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Bankruptcy filings lessen for 2012

When an individual can no longer manage to keep up with debt payments, filing for bankruptcy can prevent aggressive debt collection practices like wage garnishment and even excessive phone calls. Bankruptcy usually discharges, or voids, all of the debt associated with the filer.

According to recent records in U.S. bankruptcy courts, the number of bankruptcy filings in 2012 has been decreasing. These statistics apply to non-business filings, such as Chapter 7 and Chapter 13. Wisconsin readers may be interested to know that from Sept. 30, 2011, to Sept. 30, 2012, Chapter 7 filings dropped by almost 16 percent nationwide. Chapter 13 filings dropped by about 10 percent during that period. Non-business bankruptcy filings dropped by 14 percent total.

This data shows that Chapter 7 bankruptcy filings are the most popular filings. States leading in bankruptcy filings include Tennessee, Georgia and Nevada. The District of Colombia, North Dakota and Alaska see the fewest annual filings.

Forecasters predict that the reduction in bankruptcy filings as well as historically low rates of consumer credit defaults may negatively impact debt collection companies, which charge consumers money to help them clear their credit reports of negative entries.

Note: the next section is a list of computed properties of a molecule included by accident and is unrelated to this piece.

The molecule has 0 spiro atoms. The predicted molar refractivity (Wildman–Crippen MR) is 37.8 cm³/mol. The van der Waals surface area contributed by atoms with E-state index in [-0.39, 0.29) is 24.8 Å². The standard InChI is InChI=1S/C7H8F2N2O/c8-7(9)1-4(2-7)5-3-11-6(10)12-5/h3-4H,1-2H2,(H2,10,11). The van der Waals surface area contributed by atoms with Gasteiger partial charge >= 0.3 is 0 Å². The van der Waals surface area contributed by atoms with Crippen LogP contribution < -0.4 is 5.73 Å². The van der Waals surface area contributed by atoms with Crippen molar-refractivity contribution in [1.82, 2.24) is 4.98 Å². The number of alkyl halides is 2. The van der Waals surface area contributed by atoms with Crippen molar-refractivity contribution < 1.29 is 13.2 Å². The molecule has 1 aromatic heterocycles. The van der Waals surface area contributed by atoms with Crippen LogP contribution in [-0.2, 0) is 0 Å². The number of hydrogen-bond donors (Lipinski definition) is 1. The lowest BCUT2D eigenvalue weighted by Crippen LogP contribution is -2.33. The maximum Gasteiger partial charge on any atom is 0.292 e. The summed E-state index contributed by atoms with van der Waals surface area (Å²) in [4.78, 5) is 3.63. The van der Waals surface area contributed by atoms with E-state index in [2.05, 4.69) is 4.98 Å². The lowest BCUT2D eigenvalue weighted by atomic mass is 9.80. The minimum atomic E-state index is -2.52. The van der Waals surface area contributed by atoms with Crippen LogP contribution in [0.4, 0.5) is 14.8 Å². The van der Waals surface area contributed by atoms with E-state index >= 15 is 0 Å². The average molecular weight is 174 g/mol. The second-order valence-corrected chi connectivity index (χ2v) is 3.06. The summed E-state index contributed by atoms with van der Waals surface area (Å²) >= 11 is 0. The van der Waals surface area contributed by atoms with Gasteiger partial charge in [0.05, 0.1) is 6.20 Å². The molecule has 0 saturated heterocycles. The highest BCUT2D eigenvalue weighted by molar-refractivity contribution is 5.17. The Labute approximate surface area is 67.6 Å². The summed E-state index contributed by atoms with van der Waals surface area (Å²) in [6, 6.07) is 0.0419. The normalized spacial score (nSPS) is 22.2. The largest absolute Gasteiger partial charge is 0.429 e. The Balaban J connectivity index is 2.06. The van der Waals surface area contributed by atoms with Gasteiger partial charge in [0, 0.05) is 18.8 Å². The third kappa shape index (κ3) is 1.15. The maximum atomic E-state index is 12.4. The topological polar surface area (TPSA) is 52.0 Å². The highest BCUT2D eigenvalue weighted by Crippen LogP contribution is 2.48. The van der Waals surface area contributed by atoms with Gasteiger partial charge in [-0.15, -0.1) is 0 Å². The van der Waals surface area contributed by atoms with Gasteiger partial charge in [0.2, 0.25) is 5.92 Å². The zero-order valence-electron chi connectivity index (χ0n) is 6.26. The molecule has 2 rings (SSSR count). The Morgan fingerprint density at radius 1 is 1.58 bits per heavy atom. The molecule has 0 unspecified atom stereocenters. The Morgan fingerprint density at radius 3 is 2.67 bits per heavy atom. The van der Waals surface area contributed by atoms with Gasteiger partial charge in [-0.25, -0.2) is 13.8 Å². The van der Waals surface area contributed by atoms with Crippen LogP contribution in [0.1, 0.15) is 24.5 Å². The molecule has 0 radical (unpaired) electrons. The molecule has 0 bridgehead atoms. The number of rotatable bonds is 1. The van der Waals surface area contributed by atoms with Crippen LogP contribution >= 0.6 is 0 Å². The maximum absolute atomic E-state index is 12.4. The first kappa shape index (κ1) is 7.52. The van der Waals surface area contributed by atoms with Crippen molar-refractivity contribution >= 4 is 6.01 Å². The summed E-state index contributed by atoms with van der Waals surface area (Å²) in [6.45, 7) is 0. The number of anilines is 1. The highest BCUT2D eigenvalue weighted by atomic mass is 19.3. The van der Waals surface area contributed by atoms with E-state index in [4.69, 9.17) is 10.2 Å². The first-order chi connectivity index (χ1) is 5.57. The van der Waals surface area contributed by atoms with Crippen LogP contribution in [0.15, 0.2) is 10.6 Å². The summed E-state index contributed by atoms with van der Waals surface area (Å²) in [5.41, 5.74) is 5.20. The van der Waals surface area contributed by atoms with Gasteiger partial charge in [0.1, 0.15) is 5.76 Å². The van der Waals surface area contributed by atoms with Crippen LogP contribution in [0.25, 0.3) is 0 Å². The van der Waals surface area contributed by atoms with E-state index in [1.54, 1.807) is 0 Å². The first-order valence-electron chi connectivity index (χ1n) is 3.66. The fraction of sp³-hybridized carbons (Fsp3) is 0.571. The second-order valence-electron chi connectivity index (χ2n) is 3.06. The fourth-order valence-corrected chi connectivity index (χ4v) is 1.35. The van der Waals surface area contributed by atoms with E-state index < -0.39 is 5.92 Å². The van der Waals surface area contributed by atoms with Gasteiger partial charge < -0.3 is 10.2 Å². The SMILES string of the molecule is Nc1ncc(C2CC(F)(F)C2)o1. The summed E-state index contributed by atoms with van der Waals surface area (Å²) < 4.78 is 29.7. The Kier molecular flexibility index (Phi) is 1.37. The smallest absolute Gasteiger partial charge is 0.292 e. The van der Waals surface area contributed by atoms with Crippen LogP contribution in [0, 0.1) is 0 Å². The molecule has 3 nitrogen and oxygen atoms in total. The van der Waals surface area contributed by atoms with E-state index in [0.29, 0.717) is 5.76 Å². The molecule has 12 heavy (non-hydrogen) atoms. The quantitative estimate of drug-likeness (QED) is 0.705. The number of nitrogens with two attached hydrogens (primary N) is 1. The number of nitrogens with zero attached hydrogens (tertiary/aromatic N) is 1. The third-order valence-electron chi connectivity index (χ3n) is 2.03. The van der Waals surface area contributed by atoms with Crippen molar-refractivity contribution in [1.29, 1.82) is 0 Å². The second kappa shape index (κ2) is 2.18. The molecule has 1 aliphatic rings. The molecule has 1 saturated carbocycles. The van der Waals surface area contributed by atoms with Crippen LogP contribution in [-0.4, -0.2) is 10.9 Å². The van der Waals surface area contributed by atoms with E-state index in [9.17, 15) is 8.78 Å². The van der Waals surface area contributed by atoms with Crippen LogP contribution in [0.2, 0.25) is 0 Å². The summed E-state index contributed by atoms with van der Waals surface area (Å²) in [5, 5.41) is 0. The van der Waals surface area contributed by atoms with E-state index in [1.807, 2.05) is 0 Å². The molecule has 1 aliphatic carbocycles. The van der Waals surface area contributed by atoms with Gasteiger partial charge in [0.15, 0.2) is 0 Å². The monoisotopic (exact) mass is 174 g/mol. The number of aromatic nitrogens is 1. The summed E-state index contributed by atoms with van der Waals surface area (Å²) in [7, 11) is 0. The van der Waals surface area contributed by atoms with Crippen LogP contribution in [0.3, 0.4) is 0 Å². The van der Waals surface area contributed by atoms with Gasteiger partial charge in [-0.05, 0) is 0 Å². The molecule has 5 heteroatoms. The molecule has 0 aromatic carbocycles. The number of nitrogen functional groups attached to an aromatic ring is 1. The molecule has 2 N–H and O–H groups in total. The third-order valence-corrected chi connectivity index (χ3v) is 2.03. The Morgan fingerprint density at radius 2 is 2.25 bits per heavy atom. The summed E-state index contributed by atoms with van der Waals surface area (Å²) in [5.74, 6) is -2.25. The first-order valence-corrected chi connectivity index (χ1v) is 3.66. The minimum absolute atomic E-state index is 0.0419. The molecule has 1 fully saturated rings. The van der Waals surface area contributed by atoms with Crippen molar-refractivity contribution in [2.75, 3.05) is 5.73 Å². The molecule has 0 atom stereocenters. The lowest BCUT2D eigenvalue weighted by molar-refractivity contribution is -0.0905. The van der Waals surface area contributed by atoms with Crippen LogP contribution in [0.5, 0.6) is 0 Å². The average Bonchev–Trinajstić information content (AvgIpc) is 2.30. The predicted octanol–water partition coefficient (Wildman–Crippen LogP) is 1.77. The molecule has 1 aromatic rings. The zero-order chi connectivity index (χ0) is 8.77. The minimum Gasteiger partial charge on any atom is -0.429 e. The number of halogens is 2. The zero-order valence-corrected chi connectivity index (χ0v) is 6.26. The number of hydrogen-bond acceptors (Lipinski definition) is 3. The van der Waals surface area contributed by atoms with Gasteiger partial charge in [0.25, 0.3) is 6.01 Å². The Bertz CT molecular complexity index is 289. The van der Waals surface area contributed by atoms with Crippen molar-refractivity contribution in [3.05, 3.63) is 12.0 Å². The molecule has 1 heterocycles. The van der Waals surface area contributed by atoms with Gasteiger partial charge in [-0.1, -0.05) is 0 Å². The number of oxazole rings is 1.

There are many instances that could result in a responsible individual needing to file for bankruptcy protection. For example, large medical bills, a job loss or other personal problems may make it impossible for a person to make payments on their unsecured debt. People deserve to be able to try and manage their debts without being harassed by creditors.

Source: Huffington Post, “Bankruptcy Filings Down in 2012, Continued Bad News for Debt Relief Industry,” Steve Rhode, Nov. 7, 2012

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